We treat baptism way too lightly.

When we think about baptism we often giggle about the water being too cold. It can be so “cute” when little Johnny pretends like he wants to dive into the baptistery. Yet baptism was never intended to be cute; in the New Testament, baptism was a declaration of war and death to who we used to be before Jesus. This is why Paul reminds the church at Rome, “Do you not know that all of who have been baptized into Christ Jesus were baptized into His death?” (Romans 6:3). In the context, Paul has been answering the question in Romans 6:1-2: should Christians go on living in sin that grace may abound? In helping them ponder this question, Paul is asking the Roman Christians: “Have you forgotten what your baptism symbolized? Of course you can’t go on living in sin. You have died to sin, just like you symbolized in your baptism. The ‘old you’ that was dominated by sin was baptized into death.”

It is for this reason that baptism is not just a symbol; it is a pronouncement of spiritual warfare on sin and the principalities and powers of darkness. This is why as soon as Jesus was baptized, the Spirit immediately led Him out into the wilderness to engage in spiritual warfare with the devil for 40 days and nights (Matthew 4).

In that culture 2,000 years ago, when the readers of Paul’s letter heard the word “baptize,” it evoked images of violence. The word “baptized” was used of people being drowned, or of ships being sunk. The Jewish historian Josephus used it metaphorically speaking of crowds who flooded into Jerusalem and “wrecked the city.” In referring to his own violent, bloody, death on the cross, Jesus compared His death to a “baptism” in Luke 12.

So when we think about Christian baptism, we should not think in terms of gentleness, inspiration, and cuteness, but we should think of the violent death of whom we used to be. When we think about baptism, we shouldn’t just think about water; we should think about blood. The person being baptized is saying, “When Christ died, the ‘old me’ died with Him. My old way of life has been destroyed by the power and blood of Jesus Christ.” Just before Jesus died on the cross, He cried out, “It is finished.” When we are baptized, we are saying to the world, “My old life is finished.”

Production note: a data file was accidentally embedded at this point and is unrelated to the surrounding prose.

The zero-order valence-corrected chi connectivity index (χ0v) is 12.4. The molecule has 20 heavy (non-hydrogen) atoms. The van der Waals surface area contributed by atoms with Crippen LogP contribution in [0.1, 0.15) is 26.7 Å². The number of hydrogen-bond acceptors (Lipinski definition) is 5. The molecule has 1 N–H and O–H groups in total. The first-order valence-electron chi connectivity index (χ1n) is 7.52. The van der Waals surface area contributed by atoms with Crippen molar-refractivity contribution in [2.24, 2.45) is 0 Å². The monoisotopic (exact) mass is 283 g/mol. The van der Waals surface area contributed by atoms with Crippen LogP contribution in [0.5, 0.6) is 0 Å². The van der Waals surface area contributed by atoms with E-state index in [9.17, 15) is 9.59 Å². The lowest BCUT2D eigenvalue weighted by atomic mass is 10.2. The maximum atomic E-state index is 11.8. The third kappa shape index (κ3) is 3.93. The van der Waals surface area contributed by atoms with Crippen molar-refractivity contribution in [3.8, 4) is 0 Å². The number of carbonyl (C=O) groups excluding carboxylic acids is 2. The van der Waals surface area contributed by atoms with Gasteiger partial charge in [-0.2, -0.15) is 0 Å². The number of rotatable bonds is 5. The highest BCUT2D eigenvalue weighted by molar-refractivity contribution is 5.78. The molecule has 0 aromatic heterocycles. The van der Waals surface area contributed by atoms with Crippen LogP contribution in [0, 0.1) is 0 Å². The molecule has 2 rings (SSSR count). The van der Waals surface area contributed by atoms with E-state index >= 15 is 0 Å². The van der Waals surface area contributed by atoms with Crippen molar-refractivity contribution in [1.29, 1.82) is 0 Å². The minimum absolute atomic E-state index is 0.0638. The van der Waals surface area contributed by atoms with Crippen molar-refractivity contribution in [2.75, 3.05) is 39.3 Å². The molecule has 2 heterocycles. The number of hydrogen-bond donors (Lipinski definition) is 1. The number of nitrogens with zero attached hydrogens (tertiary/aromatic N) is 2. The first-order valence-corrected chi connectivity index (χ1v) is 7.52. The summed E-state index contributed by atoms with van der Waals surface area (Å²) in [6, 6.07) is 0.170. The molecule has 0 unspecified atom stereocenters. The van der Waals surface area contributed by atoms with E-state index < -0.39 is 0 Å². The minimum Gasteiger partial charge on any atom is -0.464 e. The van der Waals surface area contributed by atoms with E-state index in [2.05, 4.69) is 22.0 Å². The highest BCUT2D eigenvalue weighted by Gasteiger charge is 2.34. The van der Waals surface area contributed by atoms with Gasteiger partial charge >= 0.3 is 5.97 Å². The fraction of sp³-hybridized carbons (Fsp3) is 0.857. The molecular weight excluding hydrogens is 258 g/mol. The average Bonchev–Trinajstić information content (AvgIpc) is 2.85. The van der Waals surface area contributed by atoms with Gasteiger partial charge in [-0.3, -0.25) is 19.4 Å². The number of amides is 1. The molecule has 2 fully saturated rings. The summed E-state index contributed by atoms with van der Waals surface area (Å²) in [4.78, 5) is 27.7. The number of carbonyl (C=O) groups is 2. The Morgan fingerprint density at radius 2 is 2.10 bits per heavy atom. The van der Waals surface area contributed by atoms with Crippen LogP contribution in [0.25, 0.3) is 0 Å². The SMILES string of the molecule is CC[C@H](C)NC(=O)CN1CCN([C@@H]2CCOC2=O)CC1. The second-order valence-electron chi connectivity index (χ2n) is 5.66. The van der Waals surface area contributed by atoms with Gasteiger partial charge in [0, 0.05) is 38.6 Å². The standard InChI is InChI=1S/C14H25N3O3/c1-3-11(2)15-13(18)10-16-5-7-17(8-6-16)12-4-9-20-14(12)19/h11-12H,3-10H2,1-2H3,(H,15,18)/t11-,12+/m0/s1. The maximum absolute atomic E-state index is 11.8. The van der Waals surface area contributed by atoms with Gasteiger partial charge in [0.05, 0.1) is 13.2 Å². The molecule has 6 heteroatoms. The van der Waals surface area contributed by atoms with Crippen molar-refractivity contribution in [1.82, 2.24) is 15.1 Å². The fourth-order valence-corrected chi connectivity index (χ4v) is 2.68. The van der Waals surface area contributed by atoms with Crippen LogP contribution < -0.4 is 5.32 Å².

The Christian’s public profession of faith is not walking an aisle. The Christian’s public profession of faith is baptism.  It is our profession not only that Jesus is Lord, but it is a public profession of what has happened to us.  Baptism is more than a symbol. What baptism symbolizes really did happen. We really did die in Christ. We really have been raised in Christ. This is why Paul writes in Romans 6:4,“We were buried therefore with him by baptism into deathin order that, just as Christ was raised from the dead by the glory of the Father, we too might walk in newness of life.” Paul is teaching us that what happened to Jesus Christ when He was raised from the dead is exactly what has happened to those of us who are in Christ. When we are raised up out of the water, we are saying to the world: “I am not who I used to be; I am a new creation in Jesus Christ.”

Therefore, if we claim to be a Christian, but we are still living the same old life, then we lied at our baptism.   This is one of the reasons we do not participate in private baptisms.   We are baptized publicly in front of the congregation, in part, so that the people of God can hold us accountable to the confession we made on the day of our baptism. When a professing believer begins to wonder from Christ and fall into habitual, unrepentant sin, Christ calls His people to pursue and confront the one who has fallen into sin (Matthew 18:15-20). As Paul implies in Romans 6:1-3, if a professing Christian begins to wander back into the world, we should ask them: “Have you forgotten the declaration you made at your baptism? Remember your baptism! You stood before Christ and His church and communicated that your old life was gone, and that you had been raised to walk in newness of life. The life you are currently living is making a mockery out of your baptism and the work you claimed that Jesus did in your life.”

Baptism isn’t cute. It’s a war cry. It’s a public pronouncement of the death and burial of our old self, and the resurrection of our new self in Christ. Christian, you are not who you used to be. That person is dead and gone. Remember your baptism!

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